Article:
Gustav Mahler, born on July 7, 1860, is one of the greatest composers of all time. He was also one of the finest conductors the world has ever seen as well.
Mahler’s career is monumental to be sure, with the composer spending a decade at the Vienna Court Opera, where he presented 33 news operas to the repertory for the first time. He also conducted extensively at the Stadttheater Hamburg, the Royal Opera, Budapest, and the Metropolitan Opera. He was also a major conductor of the New York Philharmonic.
But he was also a great composer and that is perhaps his enduring legacy. His symphonies are among the most beloved works in the repertory.
Mahler died on May 18, 1911.
Mahler never wrote an opera. But he did write a ton of vocal music and his major symphonies are so full of vocal segments that many have gone so far as to call them operas. Some of the symphonies to contain prominent vocal passages include the second, third, fourth, and eighth.
Then there is “Das Lied von der Erde,” which is arguably his greatest work and has been interpreted by a wide range of major opera singers over the years. The six movements feature two soloists alternating in each movement. The work was originally written for tenor and alto, though there have been instances where the baritone subs in for the alto voice. Its design and alternating emotional shifts (the tenor’s music is brighter than the low voice’s, for example) tell a rather complex story that is the closest Mahler truly came to writing an opera. Leonard Bernstein called “Das Lied von der Erde” his greatest symphony.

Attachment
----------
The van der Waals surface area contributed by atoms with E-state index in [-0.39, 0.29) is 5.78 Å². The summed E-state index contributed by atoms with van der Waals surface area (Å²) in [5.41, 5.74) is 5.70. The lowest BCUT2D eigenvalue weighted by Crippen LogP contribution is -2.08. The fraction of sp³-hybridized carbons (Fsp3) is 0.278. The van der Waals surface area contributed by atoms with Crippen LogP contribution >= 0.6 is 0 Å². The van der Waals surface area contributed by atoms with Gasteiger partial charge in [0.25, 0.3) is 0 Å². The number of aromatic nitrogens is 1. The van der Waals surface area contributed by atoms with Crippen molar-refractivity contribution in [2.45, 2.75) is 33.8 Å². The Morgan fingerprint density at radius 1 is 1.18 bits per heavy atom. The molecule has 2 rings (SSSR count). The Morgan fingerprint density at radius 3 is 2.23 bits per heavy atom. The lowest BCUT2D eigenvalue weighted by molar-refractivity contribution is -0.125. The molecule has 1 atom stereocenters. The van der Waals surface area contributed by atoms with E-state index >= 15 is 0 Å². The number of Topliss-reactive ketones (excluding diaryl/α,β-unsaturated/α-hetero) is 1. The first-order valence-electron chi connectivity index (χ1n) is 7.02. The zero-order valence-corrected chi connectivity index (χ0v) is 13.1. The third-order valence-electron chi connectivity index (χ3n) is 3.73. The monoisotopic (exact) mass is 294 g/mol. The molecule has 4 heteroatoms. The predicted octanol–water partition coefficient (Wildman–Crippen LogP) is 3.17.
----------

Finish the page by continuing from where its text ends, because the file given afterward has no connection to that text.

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Watch and Listen
We could showcase a wide range of Mahler’s works, but we will focus on “Das Lied” and its two different versions.
Here is Bernstein with Christa Ludwig and René Kollo.
And here is Thomas Hampson and Peter Seiffert under Sir Simon Rattle.